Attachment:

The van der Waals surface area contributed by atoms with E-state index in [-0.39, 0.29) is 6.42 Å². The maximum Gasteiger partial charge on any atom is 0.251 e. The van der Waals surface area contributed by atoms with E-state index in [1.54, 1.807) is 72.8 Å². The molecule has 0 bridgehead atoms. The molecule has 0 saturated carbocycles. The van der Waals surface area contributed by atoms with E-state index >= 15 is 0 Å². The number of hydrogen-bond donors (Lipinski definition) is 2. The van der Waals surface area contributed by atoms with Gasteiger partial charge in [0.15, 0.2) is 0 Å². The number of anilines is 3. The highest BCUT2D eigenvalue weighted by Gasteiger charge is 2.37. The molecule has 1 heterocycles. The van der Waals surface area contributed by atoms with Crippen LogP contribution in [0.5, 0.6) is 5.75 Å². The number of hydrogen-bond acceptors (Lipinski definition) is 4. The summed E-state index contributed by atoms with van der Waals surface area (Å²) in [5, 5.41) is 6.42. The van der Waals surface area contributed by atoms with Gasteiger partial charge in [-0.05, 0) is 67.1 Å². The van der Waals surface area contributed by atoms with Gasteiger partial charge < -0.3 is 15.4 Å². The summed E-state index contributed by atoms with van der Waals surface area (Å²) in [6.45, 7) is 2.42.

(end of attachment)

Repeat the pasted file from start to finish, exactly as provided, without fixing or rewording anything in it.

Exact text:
The van der Waals surface area contributed by atoms with E-state index in [-0.39, 0.29) is 6.42 Å². The maximum Gasteiger partial charge on any atom is 0.251 e. The van der Waals surface area contributed by atoms with E-state index in [1.54, 1.807) is 72.8 Å². The molecule has 0 bridgehead atoms. The molecule has 0 saturated carbocycles. The van der Waals surface area contributed by atoms with E-state index >= 15 is 0 Å². The number of hydrogen-bond donors (Lipinski definition) is 2. The van der Waals surface area contributed by atoms with Gasteiger partial charge in [0.15, 0.2) is 0 Å². The number of anilines is 3. The highest BCUT2D eigenvalue weighted by Gasteiger charge is 2.37. The molecule has 1 heterocycles. The van der Waals surface area contributed by atoms with Crippen LogP contribution in [0.5, 0.6) is 5.75 Å². The number of hydrogen-bond acceptors (Lipinski definition) is 4. The summed E-state index contributed by atoms with van der Waals surface area (Å²) in [5, 5.41) is 6.42. The van der Waals surface area contributed by atoms with Gasteiger partial charge in [-0.05, 0) is 67.1 Å². The van der Waals surface area contributed by atoms with Gasteiger partial charge < -0.3 is 15.4 Å². The summed E-state index contributed by atoms with van der Waals surface area (Å²) in [6.45, 7) is 2.42.